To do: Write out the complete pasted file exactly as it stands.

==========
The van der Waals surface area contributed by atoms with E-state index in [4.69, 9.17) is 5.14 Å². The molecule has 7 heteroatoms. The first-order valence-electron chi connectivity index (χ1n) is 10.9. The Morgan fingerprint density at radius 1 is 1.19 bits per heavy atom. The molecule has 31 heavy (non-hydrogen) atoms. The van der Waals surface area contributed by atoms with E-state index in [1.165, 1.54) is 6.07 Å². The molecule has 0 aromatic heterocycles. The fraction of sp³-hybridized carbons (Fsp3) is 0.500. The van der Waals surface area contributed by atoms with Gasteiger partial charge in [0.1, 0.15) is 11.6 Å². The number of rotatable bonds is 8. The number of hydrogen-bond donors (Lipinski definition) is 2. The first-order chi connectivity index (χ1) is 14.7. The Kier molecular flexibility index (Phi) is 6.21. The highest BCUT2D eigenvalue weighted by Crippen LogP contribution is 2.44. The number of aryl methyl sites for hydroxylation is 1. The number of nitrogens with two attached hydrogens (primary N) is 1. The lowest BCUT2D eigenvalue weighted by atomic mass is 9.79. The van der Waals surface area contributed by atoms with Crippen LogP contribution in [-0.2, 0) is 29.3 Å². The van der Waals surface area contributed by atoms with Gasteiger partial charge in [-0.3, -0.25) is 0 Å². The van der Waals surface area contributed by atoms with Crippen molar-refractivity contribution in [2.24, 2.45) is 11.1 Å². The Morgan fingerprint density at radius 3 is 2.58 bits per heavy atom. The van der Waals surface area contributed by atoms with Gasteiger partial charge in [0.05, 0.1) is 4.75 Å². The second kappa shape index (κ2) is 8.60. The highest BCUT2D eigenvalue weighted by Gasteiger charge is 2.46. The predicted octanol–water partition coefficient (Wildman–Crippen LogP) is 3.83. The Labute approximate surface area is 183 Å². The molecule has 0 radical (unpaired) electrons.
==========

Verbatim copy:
The van der Waals surface area contributed by atoms with E-state index in [4.69, 9.17) is 5.14 Å². The molecule has 7 heteroatoms. The first-order valence-electron chi connectivity index (χ1n) is 10.9. The Morgan fingerprint density at radius 1 is 1.19 bits per heavy atom. The molecule has 31 heavy (non-hydrogen) atoms. The van der Waals surface area contributed by atoms with E-state index in [1.165, 1.54) is 6.07 Å². The molecule has 0 aromatic heterocycles. The fraction of sp³-hybridized carbons (Fsp3) is 0.500. The van der Waals surface area contributed by atoms with Gasteiger partial charge in [0.1, 0.15) is 11.6 Å². The number of rotatable bonds is 8. The number of hydrogen-bond donors (Lipinski definition) is 2. The first-order chi connectivity index (χ1) is 14.7. The Kier molecular flexibility index (Phi) is 6.21. The highest BCUT2D eigenvalue weighted by Crippen LogP contribution is 2.44. The number of aryl methyl sites for hydroxylation is 1. The number of nitrogens with two attached hydrogens (primary N) is 1. The lowest BCUT2D eigenvalue weighted by atomic mass is 9.79. The van der Waals surface area contributed by atoms with Crippen LogP contribution in [-0.2, 0) is 29.3 Å². The van der Waals surface area contributed by atoms with Gasteiger partial charge in [-0.3, -0.25) is 0 Å². The van der Waals surface area contributed by atoms with Crippen molar-refractivity contribution in [2.24, 2.45) is 11.1 Å². The Morgan fingerprint density at radius 3 is 2.58 bits per heavy atom. The van der Waals surface area contributed by atoms with Gasteiger partial charge in [0.05, 0.1) is 4.75 Å². The second kappa shape index (κ2) is 8.60. The highest BCUT2D eigenvalue weighted by Gasteiger charge is 2.46. The predicted octanol–water partition coefficient (Wildman–Crippen LogP) is 3.83. The Labute approximate surface area is 183 Å². The molecule has 0 radical (unpaired) electrons.